My friend, Marjory Clyne, and I arrived without a hitch with my 15 pieces of luggage/crates. We swept through customs with the man opening only one crate out of three that were pulled aside. Since I had numbered each crate and had an inventory of each number, when he opened the first crate, it had exactly what I had read to him. When he gave me the numbers for the other two crates and I read him the inventory, he didn’t bother to open them. My NI friend, Ana Zavala, picked us up with her SUV but it wouldn’t hold all the luggage so she had to take Marjory and half the crates on the first trip and come back for me and the remainder. Fortunately the hotel where we stayed was only a five minute drive from the airport. Ana kept all but four of the pieces of luggage in her garage in Managua. She picked us up at the hotel the next morning, took us to her house where we loaded a pickup with everything. After many stops to purchase stuff for Ana’s clients and for me, we finally headed off to the village of Limón Dos where I live. Since the truck was loaded to the top and Marjory and I holding stuff on our laps, we took the longer road to our area and arrived here about sunset.

The first two days Marjory and I unpacked, moved stuff at least twice and settled in. I picked up a rental SUV owned by one of my friends in RS who lives in FL. So with wheels, I began showing Marjory around a bit. She told my daughter that I knew everyone in NI. The first weeks that seemed to be the case since everyone both local and gringo were happy to see me and stopped by the house or came to greet us at Rancho Santana where we had to go to get internet connection. Marjory was in the Peace Corp in Samoa in her early life so she wasn’t put off by the area where I live.

There are seven casitas in the Guzmán compound, some are three sided buildings, some are regular casitas. In the backyard there are cows, pigs, chickens, dogs, and birds that make noise at varying times during the day and NIGHT. It took us about three days to get used to the noise. The compound is on the main road so we also have trucks, cars, motorcycles, dogs, and cows going by and making noises too. Marjory was hysterical yelling at the barking dogs—as if they cared or would listen to anyone.

After introducing Marjory to a lot of people and showing her RS, and my new property, we planned a trip to the island of Ometepe located in Lake Nicaragua. My retired nurse friend Carol Dorsett—from Temecula—who lives at RS went with us to show us the area. We took the ferry from San Jorge to Ometepe and stayed at Charco Verde, an ecological hotel and reserve on the Lake. It was a great overnight stay. I had never been to Ometepe in the seven years I have been here.

The car that I was renting from my friend was muy malo. I had to repair a bushing on the transmission the first week and it was in the repair shop in Rivas the whole time we were on our little trip. Fortunately, I have enough friends who know how and where to get things repaired at a reasonable price. Marjory left for her return trip to San Diego from San Jorge when we got off the ferry. I picked up the sick car in Rivas and followed Carol back to my area. I decided it was better to return the car to my friend’s house, put the cover back on it and take the three wheeled motor taxi in the future. MotoTaxi, called Tug Tug here, costs $3 per trip from Limón Dos to RS. The car was costing me $50/day and I was afraid the suspension was going to break plus the AC didn’t work.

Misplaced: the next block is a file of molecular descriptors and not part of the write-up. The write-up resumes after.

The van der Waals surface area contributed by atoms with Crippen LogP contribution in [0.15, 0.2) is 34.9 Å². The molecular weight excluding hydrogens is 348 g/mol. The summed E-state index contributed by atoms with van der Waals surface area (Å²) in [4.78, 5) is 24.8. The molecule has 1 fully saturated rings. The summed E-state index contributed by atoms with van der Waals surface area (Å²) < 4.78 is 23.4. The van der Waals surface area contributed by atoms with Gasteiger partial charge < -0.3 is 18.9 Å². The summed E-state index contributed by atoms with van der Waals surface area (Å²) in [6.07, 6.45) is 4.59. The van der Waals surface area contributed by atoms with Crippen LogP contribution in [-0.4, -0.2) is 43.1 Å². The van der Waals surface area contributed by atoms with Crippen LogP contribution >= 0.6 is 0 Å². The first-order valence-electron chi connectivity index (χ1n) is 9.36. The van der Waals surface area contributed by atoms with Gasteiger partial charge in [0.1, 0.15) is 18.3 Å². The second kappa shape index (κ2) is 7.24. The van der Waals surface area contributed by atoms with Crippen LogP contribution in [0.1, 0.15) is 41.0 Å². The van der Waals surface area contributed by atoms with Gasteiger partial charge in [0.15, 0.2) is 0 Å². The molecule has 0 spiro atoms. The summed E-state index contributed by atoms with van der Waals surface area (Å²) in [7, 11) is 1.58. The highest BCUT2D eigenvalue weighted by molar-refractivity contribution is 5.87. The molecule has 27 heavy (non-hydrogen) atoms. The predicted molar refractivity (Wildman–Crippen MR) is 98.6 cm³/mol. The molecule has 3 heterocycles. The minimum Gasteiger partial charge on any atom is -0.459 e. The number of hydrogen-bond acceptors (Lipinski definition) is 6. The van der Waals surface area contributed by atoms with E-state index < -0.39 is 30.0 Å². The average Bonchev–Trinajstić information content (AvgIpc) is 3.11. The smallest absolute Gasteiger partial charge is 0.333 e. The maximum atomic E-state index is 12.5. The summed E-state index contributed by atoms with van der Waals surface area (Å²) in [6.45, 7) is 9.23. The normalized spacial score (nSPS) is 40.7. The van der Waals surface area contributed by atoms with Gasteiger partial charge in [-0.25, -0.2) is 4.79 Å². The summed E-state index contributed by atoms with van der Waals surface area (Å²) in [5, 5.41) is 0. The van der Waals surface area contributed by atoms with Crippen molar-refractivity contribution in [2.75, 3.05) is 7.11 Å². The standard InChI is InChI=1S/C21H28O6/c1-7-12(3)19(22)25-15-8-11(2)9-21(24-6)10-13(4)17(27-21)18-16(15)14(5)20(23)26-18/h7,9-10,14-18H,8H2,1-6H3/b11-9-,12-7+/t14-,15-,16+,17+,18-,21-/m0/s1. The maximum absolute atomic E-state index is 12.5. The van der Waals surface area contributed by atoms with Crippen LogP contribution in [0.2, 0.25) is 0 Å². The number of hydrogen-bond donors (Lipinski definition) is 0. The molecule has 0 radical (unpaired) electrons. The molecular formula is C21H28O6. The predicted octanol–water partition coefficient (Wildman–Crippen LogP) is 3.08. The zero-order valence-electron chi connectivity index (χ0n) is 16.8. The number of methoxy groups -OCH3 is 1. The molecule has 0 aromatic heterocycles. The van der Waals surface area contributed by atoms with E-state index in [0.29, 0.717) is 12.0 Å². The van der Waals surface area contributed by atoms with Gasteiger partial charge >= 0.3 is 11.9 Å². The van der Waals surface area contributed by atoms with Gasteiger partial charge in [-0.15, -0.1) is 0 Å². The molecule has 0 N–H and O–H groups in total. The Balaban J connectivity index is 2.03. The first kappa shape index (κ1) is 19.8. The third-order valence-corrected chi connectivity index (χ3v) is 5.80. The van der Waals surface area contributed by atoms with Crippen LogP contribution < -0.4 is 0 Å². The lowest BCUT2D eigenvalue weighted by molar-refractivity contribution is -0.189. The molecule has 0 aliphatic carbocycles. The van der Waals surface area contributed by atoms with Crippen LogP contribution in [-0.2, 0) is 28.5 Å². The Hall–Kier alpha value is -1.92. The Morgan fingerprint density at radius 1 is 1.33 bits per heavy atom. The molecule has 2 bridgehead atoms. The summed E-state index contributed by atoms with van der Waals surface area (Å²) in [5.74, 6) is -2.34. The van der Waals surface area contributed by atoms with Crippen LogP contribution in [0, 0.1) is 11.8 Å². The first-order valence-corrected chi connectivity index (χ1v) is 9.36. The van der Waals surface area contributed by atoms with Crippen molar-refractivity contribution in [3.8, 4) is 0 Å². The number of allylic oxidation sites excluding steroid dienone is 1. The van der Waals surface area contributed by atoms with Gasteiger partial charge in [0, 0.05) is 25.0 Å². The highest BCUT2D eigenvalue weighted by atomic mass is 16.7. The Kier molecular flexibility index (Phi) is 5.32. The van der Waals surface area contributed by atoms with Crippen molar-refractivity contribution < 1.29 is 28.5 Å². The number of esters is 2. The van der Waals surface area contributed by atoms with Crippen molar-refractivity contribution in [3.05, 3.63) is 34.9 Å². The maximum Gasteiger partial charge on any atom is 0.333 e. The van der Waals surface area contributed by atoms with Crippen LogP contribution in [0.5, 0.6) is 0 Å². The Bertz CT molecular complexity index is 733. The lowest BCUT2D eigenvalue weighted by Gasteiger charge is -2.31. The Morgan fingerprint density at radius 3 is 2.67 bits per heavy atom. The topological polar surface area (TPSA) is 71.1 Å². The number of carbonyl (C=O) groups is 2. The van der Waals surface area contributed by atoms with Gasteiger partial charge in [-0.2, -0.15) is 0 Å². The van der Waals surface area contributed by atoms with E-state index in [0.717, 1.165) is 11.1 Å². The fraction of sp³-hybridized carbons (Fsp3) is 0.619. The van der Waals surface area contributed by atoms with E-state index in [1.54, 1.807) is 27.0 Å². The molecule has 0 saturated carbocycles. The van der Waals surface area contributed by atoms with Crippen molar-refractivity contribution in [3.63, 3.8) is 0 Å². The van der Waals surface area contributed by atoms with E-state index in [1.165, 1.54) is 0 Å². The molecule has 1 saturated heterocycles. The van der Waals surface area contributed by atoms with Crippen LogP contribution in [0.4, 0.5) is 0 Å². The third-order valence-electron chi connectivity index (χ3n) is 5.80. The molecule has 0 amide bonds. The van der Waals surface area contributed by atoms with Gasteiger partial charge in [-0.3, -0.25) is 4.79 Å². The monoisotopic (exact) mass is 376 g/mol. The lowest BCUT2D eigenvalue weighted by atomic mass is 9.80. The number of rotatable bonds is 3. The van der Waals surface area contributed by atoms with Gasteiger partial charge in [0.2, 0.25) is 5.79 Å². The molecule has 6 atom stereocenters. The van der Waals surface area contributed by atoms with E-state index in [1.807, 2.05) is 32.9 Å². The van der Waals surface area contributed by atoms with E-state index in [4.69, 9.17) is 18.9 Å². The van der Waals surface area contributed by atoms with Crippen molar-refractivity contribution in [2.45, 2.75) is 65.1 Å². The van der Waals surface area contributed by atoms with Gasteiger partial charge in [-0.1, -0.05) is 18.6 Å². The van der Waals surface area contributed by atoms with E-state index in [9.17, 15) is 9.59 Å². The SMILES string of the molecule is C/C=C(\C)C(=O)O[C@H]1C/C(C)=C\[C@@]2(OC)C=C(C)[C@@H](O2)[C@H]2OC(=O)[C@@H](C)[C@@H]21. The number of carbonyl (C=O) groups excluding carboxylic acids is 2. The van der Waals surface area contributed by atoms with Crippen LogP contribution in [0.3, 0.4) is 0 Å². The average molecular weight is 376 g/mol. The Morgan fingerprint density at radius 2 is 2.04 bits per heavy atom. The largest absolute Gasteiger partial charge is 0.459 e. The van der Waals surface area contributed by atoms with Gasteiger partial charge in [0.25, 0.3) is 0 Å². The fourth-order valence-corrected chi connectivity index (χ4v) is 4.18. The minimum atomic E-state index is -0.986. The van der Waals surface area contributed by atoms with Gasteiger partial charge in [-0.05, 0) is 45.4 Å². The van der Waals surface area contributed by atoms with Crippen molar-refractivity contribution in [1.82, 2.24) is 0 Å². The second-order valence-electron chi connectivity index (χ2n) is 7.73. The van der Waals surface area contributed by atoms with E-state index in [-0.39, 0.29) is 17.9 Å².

After putting the word out that I was looking for a good car, and Ana was doing the same in Managua, my friend who is the RS engineer and development manager, called and said that he was interested in selling me his 2006 Toyota Forerunner. He let me use it on Tuesday to drive to Rivas-22 KM, dirt roads—to see if I liked it. The car was perfectly suited to my needs, 93 KM, automatic, diesel, 4WD, in excellent condition for $24K. We made the deal, he had oil change, new belts, air and all filters changed, four new tires and I got the car yesterday. YEAHHH. Now the next big project is to get internet here at the house so I can use my printer. Since I don’t have a USB to USB cable for my Apple, I am stuck for printing invoices and wholesale lists for the Bio2 Cosmeceuticals SunBlock that I am selling.

I found one great thing just before Marjory left—Google Plus Hangout. It is like Skype but you can have up to nine people in a hangout. So my kids and their families and I have had an hour hangout for the past two Saturdays. We can all see and talk to each other all at the same time as long as there is an Internet connection. Leah get a computer with a camera so we can see you her and family instead of a cartoon photo.

The weather here has been great. My little casita is quite comfortable with fans in three rooms and an AC in the spare bedroom which we never used.

The Guzmán family where I am living is wonderful to me. Sra. Guzmán and I share the same birthday. She has a little pulpería about ten feet from my front door, very handy for buying eggs, home baked bread from the outdoor oven, and incidental paper goods. I’ll send you photos.

I have attended four BDay parties since I’ve been here, three at RS and one here in the compound. Each had its own unique flavor and all in different areas with great food and comaraderie. It reminded me of the Nugget Bdays in West Sac at 6:00 am.

Until I receive consistent internet here, please hold your communication that isn’t vital as I end up with too many emails to deal with in the brief times I get to RS to check them. Since Leah and I are still a work in process as to bills, banks, and other necessary business, those issues take precedence in my attention. This doesn’t mean that I don’t want to hear from you when I get consistent internet access.

There is so much to tell you all and in the future I think it will be easier. For now, take care of yourselves and each other.